Demand for air travel fell during the pandemic, like a lot. It fell to about 5% of the previous year in early March and is still at 30%. And it won't get back to 100% for at least a year, maybe two or three. Assets are going to have to leave this industry.

The physical assets are very industry specific. There is little else you can do with an airplane but fly it. This is a risk one takes when one invests in airlines. Subsidizing these does not help since these assets are sunk costs.

Human capital is also very industry specific. There is little use for most pilot, flight attendant, and airplane mechanic skills for a years. For many, this human capital is now worthless. Fortunately, humans are more fungible than airplanes. They can acquire new human capital. Perhaps we want to help them out until then. How much?

The bailout in March was $25 Billion and the industry employed ~634,000 full-time workers. This comes to ~$40,000 per worker for six months. Unfortunately, a stipulation was to prevent layoffs - that is, keep people from acquiring new human capital. They say they need another $25 Billion to keep these workers employed over the next six months. Perhaps, instead, we allow the airlines to shed these workers but give these laid-off workers retraining subsidies.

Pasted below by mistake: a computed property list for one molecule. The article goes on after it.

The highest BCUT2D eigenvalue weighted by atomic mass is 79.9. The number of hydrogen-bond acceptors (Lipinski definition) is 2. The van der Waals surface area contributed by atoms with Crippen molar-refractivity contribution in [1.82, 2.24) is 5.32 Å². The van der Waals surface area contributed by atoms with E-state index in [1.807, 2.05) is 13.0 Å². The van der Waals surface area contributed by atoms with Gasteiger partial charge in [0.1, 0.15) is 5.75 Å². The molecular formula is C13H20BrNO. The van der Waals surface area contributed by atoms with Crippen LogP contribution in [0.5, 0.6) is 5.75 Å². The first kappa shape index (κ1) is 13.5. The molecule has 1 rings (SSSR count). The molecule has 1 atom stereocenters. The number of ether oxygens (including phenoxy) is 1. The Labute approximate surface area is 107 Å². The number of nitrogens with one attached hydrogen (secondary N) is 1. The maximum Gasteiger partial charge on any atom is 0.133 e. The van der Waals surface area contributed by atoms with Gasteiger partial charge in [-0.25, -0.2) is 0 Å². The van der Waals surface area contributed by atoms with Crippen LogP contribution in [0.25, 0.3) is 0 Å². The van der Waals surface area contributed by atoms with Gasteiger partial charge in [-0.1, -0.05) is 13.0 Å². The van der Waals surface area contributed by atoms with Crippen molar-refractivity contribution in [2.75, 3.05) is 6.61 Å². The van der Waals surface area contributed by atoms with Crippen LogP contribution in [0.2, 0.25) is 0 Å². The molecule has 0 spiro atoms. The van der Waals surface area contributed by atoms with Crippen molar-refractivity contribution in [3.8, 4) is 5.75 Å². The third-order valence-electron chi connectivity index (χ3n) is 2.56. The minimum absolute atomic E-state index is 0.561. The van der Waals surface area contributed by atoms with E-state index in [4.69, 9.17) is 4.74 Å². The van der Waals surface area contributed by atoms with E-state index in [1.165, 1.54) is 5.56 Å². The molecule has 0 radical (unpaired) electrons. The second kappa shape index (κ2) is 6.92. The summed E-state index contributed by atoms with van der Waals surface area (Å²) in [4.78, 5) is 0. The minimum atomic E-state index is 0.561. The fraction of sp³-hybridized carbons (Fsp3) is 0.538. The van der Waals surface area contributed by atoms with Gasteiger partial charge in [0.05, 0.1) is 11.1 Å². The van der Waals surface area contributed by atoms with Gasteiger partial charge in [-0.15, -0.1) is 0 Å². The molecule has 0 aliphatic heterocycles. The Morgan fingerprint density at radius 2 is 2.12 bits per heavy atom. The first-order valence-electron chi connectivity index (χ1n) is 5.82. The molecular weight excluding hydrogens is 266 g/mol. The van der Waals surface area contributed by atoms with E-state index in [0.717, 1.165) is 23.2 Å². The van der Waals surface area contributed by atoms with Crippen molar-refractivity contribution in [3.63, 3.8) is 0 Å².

HT: Tim Wunder

Monday, October 12, 2020

Are workers being compensated for living in Minnesota?


It appears that the higher real wages (adjusted for the cost of living) reflect the cold, unpleasant climate.  

Sunday, October 11, 2020

Reducing leverage hurts options buyers

Financial options on funds are bets that, e.g., a fund's price will increase up to a specified strike price.  Leverage tends to make a fund more risky, and more likely that the fund price will hit the strike price at which the option pays off.  

So far so good.  But for every person who buys an option (long) hoping that the price will increase to the strike price, there is a seller on the other side (short), who hopes that it doesn't.  

Colleague Bob Whaley has pointed out that changes in leverage of the fund can reduce its volatility which would make it less likely to pay off (link).  Using data from 2018, Whaley gives an example:

...ProShares had reduced its leverage ratios in Ultra VIX Short-Term Futures fund (UVXY) and its Short VIX Short-Term Futures ETF (SVXY). The combined market value of options on the two names fell more than $116 million, ...